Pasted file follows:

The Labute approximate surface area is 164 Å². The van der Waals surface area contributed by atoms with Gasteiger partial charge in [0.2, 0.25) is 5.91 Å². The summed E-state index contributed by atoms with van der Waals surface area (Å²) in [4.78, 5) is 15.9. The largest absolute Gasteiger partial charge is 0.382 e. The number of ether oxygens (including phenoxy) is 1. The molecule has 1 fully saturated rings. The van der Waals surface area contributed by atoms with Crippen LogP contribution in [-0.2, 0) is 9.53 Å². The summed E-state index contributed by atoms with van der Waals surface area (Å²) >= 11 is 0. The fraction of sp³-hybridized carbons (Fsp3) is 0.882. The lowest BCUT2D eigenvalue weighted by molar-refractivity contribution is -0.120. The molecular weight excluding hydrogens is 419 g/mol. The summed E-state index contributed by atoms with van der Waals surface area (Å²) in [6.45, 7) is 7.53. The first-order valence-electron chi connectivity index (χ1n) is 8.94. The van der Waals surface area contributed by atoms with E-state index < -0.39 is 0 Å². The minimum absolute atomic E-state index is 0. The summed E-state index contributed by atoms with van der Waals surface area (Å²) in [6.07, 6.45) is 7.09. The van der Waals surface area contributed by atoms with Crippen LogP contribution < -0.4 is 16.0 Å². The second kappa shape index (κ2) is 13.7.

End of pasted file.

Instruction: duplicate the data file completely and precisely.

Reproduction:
The Labute approximate surface area is 164 Å². The van der Waals surface area contributed by atoms with Gasteiger partial charge in [0.2, 0.25) is 5.91 Å². The summed E-state index contributed by atoms with van der Waals surface area (Å²) in [4.78, 5) is 15.9. The largest absolute Gasteiger partial charge is 0.382 e. The number of ether oxygens (including phenoxy) is 1. The molecule has 1 fully saturated rings. The van der Waals surface area contributed by atoms with Crippen LogP contribution in [-0.2, 0) is 9.53 Å². The summed E-state index contributed by atoms with van der Waals surface area (Å²) >= 11 is 0. The fraction of sp³-hybridized carbons (Fsp3) is 0.882. The lowest BCUT2D eigenvalue weighted by molar-refractivity contribution is -0.120. The molecular weight excluding hydrogens is 419 g/mol. The summed E-state index contributed by atoms with van der Waals surface area (Å²) in [6.45, 7) is 7.53. The first-order valence-electron chi connectivity index (χ1n) is 8.94. The van der Waals surface area contributed by atoms with E-state index < -0.39 is 0 Å². The minimum absolute atomic E-state index is 0. The summed E-state index contributed by atoms with van der Waals surface area (Å²) in [6.07, 6.45) is 7.09. The van der Waals surface area contributed by atoms with Crippen LogP contribution < -0.4 is 16.0 Å². The second kappa shape index (κ2) is 13.7.